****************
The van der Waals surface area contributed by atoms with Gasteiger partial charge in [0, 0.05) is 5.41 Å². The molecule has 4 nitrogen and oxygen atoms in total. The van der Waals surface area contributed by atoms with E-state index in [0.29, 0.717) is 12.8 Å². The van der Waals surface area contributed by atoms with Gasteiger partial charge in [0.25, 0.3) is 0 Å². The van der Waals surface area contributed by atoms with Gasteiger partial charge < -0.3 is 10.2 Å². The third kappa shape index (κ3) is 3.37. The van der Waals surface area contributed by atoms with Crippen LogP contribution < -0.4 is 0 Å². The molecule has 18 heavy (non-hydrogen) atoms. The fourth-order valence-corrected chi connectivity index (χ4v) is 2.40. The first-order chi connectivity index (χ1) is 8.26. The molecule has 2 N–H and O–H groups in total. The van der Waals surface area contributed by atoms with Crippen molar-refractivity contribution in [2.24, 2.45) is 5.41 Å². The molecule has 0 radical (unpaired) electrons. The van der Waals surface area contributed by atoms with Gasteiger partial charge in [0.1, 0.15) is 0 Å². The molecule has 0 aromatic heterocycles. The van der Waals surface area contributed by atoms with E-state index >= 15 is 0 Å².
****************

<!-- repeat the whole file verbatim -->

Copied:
The van der Waals surface area contributed by atoms with Gasteiger partial charge in [0, 0.05) is 5.41 Å². The molecule has 4 nitrogen and oxygen atoms in total. The van der Waals surface area contributed by atoms with E-state index in [0.29, 0.717) is 12.8 Å². The van der Waals surface area contributed by atoms with Gasteiger partial charge in [0.25, 0.3) is 0 Å². The van der Waals surface area contributed by atoms with Gasteiger partial charge < -0.3 is 10.2 Å². The third kappa shape index (κ3) is 3.37. The van der Waals surface area contributed by atoms with Crippen LogP contribution < -0.4 is 0 Å². The molecule has 18 heavy (non-hydrogen) atoms. The fourth-order valence-corrected chi connectivity index (χ4v) is 2.40. The first-order chi connectivity index (χ1) is 8.26. The molecule has 2 N–H and O–H groups in total. The van der Waals surface area contributed by atoms with Crippen molar-refractivity contribution in [2.24, 2.45) is 5.41 Å². The molecule has 0 radical (unpaired) electrons. The van der Waals surface area contributed by atoms with Gasteiger partial charge in [0.1, 0.15) is 0 Å². The molecule has 0 aromatic heterocycles. The van der Waals surface area contributed by atoms with E-state index >= 15 is 0 Å².